Additional exemptions are also available for lifetime gifts, if none of the above exemptions apply. They are as follows:

  • Normal expenditure out of income.
  • Small gifts: you can give as many gifts of up £250 to as many individuals as you want (but not to anyone who has already received a gift of your annual exemption allowance – see below).
  • Wedding or civil partnership gifts: each parent may give the couple £5,000; grandparents and great grandparents may give £2,500; others may give £1,000.
  • Annual exemption: £3,000 a year.
  • Potentially exempt transfers: outright gifts of any amount become fully exempt if you survive for seven years.

The “normal expenditure out of income” exemption is applied first, and the “annual” exemption is applied last, after the application of any other available exemption.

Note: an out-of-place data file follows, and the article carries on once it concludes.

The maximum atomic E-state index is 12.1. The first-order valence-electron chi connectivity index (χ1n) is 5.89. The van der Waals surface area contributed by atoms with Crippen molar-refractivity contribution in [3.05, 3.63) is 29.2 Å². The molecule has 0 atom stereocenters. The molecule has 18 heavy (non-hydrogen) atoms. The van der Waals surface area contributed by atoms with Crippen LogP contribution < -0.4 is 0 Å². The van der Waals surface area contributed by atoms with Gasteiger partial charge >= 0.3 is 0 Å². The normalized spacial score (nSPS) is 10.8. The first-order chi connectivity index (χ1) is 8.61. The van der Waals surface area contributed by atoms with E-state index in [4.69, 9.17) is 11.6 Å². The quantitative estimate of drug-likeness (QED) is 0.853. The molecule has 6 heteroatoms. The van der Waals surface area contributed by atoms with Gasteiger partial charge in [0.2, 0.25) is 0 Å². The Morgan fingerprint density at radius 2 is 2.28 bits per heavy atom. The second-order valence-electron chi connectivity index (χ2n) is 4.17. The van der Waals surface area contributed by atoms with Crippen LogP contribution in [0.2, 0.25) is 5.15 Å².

Reliefs available for lifetime gifts and on death

If the gift is of a special type of asset and the necessary conditions are met, relief may apply to reduce the amount of IHT payable, sometimes to nil. The main reliefs are as follows:

  • Agricultural property relief: available for farmland and farm buildings anywhere in the European Economic Area (including the UK). Relief is given at either 50% or 100%, depending on the circumstances.
  • Business property relief: available for certain business interests and qualifying company shares located anywhere in the world. Relief is given at either 50% or 100%, depending on the circumstances.


For further information regarding inheritance tax or if you would like to discuss a Wills & Probate related query with one of the team, please call us on 0800 011 6666 or e-mail the team at